Death toll rises to 42 in Italy bridge collapse ahead of funerals


Rescue workers have searched through tonnes of concrete and steel from the collapsed Genoa highway bridge for a fourth day as Italians prepared to bury the 38 victims of a disaster that has angered the public and rattled industry.

On Tuesday a 200-metre section of the Morandi bridge in Genoa gave way in busy lunchtime traffic, killing at least 38 people.

Between 10 and 20 people may still be missing under the rubble, Genoa's chief prosecutor has told reporters.

But observers at the scene said the chances of finding more survivors are looking increasingly slim.

Overnight the death toll rose again, as a family of three was found in a auto under rubble, bringing the current number of dead to 41.

However, the government has declared Saturday a national day of mourning, with the funeral being televised live by state broadcaster RAI, who said there will be no advertising as a sign of respect for the victims. Ten people are still in the hospital, with nine of them recovering from severe injuries.

A spark from metal-cutting equipment may have caused the blaze in a warehouse under the fallen bridge.

"We are trying to find points where we can penetrate these incredibly heavy slabs".

Officials say about 1,000 people in all are working on the disaster site, 350 of them firefighters.

The bridge was managed by private motorway company Autostrade per l'Italia, which the Italian government is holding responsible for the tragedy.

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Interior Minister Matteo Salvini demanded that the company offer up to 500 million euros ($570 million) to help families and local government deal with the aftermath of the disaster.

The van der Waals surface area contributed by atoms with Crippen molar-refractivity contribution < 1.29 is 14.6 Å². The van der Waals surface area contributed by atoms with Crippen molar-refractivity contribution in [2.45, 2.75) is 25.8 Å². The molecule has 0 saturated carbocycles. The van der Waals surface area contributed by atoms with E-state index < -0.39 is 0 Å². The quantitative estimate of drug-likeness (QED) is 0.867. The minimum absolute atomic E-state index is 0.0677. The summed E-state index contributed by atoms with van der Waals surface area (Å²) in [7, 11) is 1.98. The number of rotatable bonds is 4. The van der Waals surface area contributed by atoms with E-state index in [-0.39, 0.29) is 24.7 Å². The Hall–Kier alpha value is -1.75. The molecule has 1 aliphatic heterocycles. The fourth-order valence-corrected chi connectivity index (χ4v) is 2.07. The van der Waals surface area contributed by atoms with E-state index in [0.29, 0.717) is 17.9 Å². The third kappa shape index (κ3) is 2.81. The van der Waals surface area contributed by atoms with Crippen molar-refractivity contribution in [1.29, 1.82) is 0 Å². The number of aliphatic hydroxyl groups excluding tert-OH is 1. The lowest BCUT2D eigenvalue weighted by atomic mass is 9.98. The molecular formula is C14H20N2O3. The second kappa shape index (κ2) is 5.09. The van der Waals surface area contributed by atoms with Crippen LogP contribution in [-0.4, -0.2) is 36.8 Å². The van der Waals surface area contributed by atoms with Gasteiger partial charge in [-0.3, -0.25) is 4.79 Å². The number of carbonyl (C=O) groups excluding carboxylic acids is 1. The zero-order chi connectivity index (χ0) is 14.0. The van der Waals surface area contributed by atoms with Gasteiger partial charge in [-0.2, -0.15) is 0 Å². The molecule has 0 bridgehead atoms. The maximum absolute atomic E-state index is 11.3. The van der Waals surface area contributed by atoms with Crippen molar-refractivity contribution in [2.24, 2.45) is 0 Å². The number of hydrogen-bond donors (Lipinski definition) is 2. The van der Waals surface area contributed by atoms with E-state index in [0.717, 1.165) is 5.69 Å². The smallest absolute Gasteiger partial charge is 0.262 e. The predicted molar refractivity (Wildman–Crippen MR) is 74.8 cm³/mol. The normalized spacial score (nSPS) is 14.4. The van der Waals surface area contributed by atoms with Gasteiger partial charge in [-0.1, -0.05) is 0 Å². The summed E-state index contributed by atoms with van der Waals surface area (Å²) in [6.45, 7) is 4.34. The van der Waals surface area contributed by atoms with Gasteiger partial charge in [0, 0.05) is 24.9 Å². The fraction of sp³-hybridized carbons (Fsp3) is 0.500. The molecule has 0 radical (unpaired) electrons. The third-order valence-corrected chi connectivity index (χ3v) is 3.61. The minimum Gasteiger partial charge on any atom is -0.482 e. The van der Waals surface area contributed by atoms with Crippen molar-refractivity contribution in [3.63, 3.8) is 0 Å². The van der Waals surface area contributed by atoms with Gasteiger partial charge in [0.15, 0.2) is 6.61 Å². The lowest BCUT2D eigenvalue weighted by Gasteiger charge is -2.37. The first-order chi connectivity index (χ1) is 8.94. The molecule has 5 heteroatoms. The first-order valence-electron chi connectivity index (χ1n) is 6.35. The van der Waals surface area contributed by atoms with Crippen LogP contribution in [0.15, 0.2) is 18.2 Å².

Mattarella hugged families of victims.

As the cleanup crews went about their work, authorities were anxious about the stability large remaining sections of the bridge, prompting a wider evacuation order and forcing about 630 people from nearby apartments, some practically in the shadow of the elevated highway.

On Thursday evening the first residents of some buildings in the affected area were allowed to return home, though others are too badly damaged to save.

"It is also right that the rest of Serie A goes ahead and starts in other stadiums, that takes nothing away from the sense of closeness and fraternity that all of Italy showed it has in its soul as a nation that gets back on its feet every time", Ferrera said.

Its collapse prompted fears over ageing infrastructure across the world.

There were shouts of "buffone" - clown - as former minister and current Democratic Party secretary Maurizio Martina, and Italy's former defence minister Roberta Pinotti arrived at the state funeral in the northwestern Italian city.

Autostrade, which operates and maintains almost half of Italy's motorways, estimates it will take five months to rebuild the bridge.

Senior government figures have also lashed out at austerity measures imposed by the European Union, saying they restrict investment.

However, the EU's budget commissioner said the bloc had actually encouraged the Mediterranean country to invest in infrastructure, handing billions to Italy in development funds.